When Andy Warhol, the most famous artist of the mass media era, said that everyone in the future would have their own fifteen minutes of fame, he had no idea how close he'd get to the truth. Social networks were decades away. Now that they're here, we can see that all it takes is creating the correct type of content at the right time for anyone to blow up in the social sphere and get their minutes under the limelight.
The one thing that still needs to change about the nature of fame is the downsides. People who spend their time under the public's watchful eye are prone to attract the wrong kind of attention from the wrong people.
Jackie Leigh's experience with the ups and downs of online fame started shortly after her online presence began to get a following. "I wasn't expecting it to start happening so soon. I always thought that it starts when someone gets hundreds of thousands of followers," she recalls. "At first, it was fairly normal. People in my school wanted to take a picture with me. Then it turned more into bullying."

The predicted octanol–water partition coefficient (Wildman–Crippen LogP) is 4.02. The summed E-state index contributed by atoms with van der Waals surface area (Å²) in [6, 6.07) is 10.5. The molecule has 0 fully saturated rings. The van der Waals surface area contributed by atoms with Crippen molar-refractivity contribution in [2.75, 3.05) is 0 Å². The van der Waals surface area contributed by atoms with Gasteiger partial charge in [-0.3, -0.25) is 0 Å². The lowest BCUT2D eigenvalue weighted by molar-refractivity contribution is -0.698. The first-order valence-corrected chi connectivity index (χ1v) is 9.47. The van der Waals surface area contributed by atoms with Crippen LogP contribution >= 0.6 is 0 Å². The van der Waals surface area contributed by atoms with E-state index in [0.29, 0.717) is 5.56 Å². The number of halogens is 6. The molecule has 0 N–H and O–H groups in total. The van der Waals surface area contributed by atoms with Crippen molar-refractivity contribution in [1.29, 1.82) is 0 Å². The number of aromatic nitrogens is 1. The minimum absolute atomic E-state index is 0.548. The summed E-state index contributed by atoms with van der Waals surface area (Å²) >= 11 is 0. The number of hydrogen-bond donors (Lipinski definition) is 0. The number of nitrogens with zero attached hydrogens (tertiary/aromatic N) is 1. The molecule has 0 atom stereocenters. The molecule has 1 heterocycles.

Jackie's experience is what several teenagers experience when their social media presence grows: they want to protect themselves from negative energy. Her first instinct was to try to play it down.
"A lot was going on at home at the time. My mom was undergoing an operation as part of her cancer treatment," Jackie Leigh says. "So, I was trying to make it out as if it wasn't a big deal, even though it was. Eventually, I couldn't go back to school, thinking about the bullying, so I decided to take my classes online."
Since the times she had to go through this, Jackie Leigh's life has changed for the better. The fact that her online following grew only helped, as she felt it gave her the backing up she needed to justify any offline popularity she might be experiencing.
Luckily for her, Jackie Leigh's healthy attitude towards her self-image never got her into any obsessive comparing online models sometimes do. It's too easy for anyone creating content online to start looking at the picture-perfect pros with all kinds of retouching on their images and develop a sort of envy. That's another downside of being Instafamous that she's not acquainted with. "I can go up and down in weight and not be too stressed about it because weight fluctuates. It's perfectly normal," she explains.
As for the downsides of online fame she lived through, they didn't nudge her one inch from the road she chose for herself.
"It only made me more determined and driven to do what I do," she says. "I'm a quiet person, but I don't lack confidence. Of course, people will talk, people will get jealous, and people will not understand. But that's fine with me – I just want to keep doing what brings me the most joy, creating content."